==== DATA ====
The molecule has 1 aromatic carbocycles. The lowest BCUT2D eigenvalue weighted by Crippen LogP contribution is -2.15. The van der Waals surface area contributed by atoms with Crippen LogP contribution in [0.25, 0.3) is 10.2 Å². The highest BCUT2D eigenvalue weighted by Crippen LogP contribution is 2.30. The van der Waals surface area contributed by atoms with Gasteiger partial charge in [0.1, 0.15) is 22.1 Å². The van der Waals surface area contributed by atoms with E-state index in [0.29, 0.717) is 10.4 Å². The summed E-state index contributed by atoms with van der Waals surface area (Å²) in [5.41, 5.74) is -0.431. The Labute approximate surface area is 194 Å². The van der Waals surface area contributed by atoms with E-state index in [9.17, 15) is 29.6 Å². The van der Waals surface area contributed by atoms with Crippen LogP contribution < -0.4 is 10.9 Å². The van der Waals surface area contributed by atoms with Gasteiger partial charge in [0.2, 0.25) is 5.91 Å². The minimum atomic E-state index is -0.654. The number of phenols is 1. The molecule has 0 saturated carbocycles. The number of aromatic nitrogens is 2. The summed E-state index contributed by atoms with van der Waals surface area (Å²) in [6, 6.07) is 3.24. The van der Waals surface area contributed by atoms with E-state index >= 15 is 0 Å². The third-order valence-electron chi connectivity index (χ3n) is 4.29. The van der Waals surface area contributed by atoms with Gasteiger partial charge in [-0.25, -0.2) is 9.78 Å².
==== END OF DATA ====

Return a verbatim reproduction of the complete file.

The molecule has 1 aromatic carbocycles. The lowest BCUT2D eigenvalue weighted by Crippen LogP contribution is -2.15. The van der Waals surface area contributed by atoms with Crippen LogP contribution in [0.25, 0.3) is 10.2 Å². The highest BCUT2D eigenvalue weighted by Crippen LogP contribution is 2.30. The van der Waals surface area contributed by atoms with Gasteiger partial charge in [0.1, 0.15) is 22.1 Å². The van der Waals surface area contributed by atoms with E-state index in [0.29, 0.717) is 10.4 Å². The summed E-state index contributed by atoms with van der Waals surface area (Å²) in [5.41, 5.74) is -0.431. The Labute approximate surface area is 194 Å². The van der Waals surface area contributed by atoms with E-state index in [9.17, 15) is 29.6 Å². The van der Waals surface area contributed by atoms with Crippen LogP contribution < -0.4 is 10.9 Å². The van der Waals surface area contributed by atoms with Gasteiger partial charge in [0.2, 0.25) is 5.91 Å². The minimum atomic E-state index is -0.654. The number of phenols is 1. The molecule has 0 saturated carbocycles. The number of aromatic nitrogens is 2. The summed E-state index contributed by atoms with van der Waals surface area (Å²) in [6, 6.07) is 3.24. The van der Waals surface area contributed by atoms with E-state index >= 15 is 0 Å². The third-order valence-electron chi connectivity index (χ3n) is 4.29. The van der Waals surface area contributed by atoms with Gasteiger partial charge in [-0.25, -0.2) is 9.78 Å².